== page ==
paired ideas

Sometimes it’s helpful to think in terms of juxtapositions and to play around with thoughts. After a presentation this week, I was asked to share my list of these. Enchanted by the idea that my set of helpful notions might spark someone else’s list, it seemed like a good idea to share them online and invite any blog visitors to share their helpful dichotomies too. So here are a few paired ideas which seem to help me to think:

  • Personal and collective memories of place
  • inclusion/exclusion
  • representation and authority
  • authenticity and reality
  • place and story
  • object and narrative
  • staff and visitor
  • audience and author
  • expertise and experience
  • professional and personal
  • physical and intangible
  • heritage and history
  • plans and practice
  • official and unofficial
  • public and private

2 thoughts on “paired ideas

  1. I’ve got three favourites in this area:

    people and objects
    There’s an old interpretation motto: ‘people love stories about people’. It’s very true. But when we’re building stories in museums we mostly only have objects. So there’s a challenge there to get visitors looking at objects in a way which brings the lives of people who used, made, owned, loved, worshipped or despised objects. Which leads on to…..

    passive and active interpretation
    Gone are the days when visitors could expect to simply wander into a museum and read the text on the walls. The MTV generation of visitors expect interpretive devices have to grab them and make them engage with content. Even if it’s still objects in glass cases and text printed on panels, it can be proactive. It doesn’t necessarily have to be touch screens and lift up flaps. Content can engage with people, rather than people engaging with content. Which leads on to …..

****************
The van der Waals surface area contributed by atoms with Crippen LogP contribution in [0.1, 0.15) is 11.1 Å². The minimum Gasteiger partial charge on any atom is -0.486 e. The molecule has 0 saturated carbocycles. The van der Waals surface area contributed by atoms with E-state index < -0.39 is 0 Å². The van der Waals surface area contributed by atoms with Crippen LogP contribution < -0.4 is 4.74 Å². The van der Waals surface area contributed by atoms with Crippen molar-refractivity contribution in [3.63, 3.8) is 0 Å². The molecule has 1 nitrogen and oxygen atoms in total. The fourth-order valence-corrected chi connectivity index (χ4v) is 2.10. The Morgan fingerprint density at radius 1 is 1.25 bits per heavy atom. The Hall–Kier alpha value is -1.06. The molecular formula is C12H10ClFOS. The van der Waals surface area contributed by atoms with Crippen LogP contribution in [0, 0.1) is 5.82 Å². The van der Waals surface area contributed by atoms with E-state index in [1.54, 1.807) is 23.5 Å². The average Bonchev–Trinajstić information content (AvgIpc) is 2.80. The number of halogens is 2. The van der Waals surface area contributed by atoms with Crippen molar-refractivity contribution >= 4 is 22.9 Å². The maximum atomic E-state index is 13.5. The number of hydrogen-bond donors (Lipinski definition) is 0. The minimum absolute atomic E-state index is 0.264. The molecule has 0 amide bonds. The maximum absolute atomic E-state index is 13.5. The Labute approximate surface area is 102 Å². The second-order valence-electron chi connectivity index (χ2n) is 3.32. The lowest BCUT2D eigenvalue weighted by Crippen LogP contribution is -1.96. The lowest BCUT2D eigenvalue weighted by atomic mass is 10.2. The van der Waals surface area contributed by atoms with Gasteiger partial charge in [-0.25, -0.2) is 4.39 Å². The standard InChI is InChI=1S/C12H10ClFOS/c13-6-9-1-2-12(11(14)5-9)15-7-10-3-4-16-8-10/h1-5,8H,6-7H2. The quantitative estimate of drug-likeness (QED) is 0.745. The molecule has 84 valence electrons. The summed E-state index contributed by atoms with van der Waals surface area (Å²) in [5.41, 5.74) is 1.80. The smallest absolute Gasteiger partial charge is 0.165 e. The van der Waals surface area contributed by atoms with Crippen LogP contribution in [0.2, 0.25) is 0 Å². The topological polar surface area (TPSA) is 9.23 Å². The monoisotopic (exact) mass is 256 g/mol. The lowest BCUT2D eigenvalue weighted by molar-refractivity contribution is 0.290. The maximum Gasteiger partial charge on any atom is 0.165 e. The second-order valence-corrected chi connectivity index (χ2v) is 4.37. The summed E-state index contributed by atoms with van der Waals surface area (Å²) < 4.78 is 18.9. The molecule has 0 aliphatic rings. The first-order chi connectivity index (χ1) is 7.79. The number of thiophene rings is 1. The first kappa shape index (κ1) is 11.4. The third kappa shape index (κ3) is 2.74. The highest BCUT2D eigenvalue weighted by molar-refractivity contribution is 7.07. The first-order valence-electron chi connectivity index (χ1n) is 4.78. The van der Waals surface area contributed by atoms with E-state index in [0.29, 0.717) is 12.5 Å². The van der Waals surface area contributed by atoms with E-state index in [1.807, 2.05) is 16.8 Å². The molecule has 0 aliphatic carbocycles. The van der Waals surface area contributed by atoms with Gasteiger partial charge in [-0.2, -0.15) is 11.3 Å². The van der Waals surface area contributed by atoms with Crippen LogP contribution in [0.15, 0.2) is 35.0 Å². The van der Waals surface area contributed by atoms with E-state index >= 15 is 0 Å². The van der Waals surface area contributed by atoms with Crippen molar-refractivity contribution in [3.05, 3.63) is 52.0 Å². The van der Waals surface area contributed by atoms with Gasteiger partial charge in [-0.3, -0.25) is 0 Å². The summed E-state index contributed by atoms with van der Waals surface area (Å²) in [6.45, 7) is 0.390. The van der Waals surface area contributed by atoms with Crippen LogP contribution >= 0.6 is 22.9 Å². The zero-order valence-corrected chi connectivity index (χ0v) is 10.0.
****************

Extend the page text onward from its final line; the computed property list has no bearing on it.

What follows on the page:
the language of people and the language of museums
    There’s a great divide here about whether museums should speak to people as visitors in a museum, or simply as people. We never see food in a supermarket, bus timetables or mobile phone contracts described using Victorian jargon – in fact if it used arhaic language people would never engage. Museums are for people, so we need to follow suit.

    1. Thanks for these Steve, they’re really helpful and I’m sure I’ll keep returning to them. I like how they are all a lot about people and ways to respond to interests they already have. Sometimes it can seem like interpretation is about convincing people in spite of their interests rather than because of them, but your points are much more upbeat…

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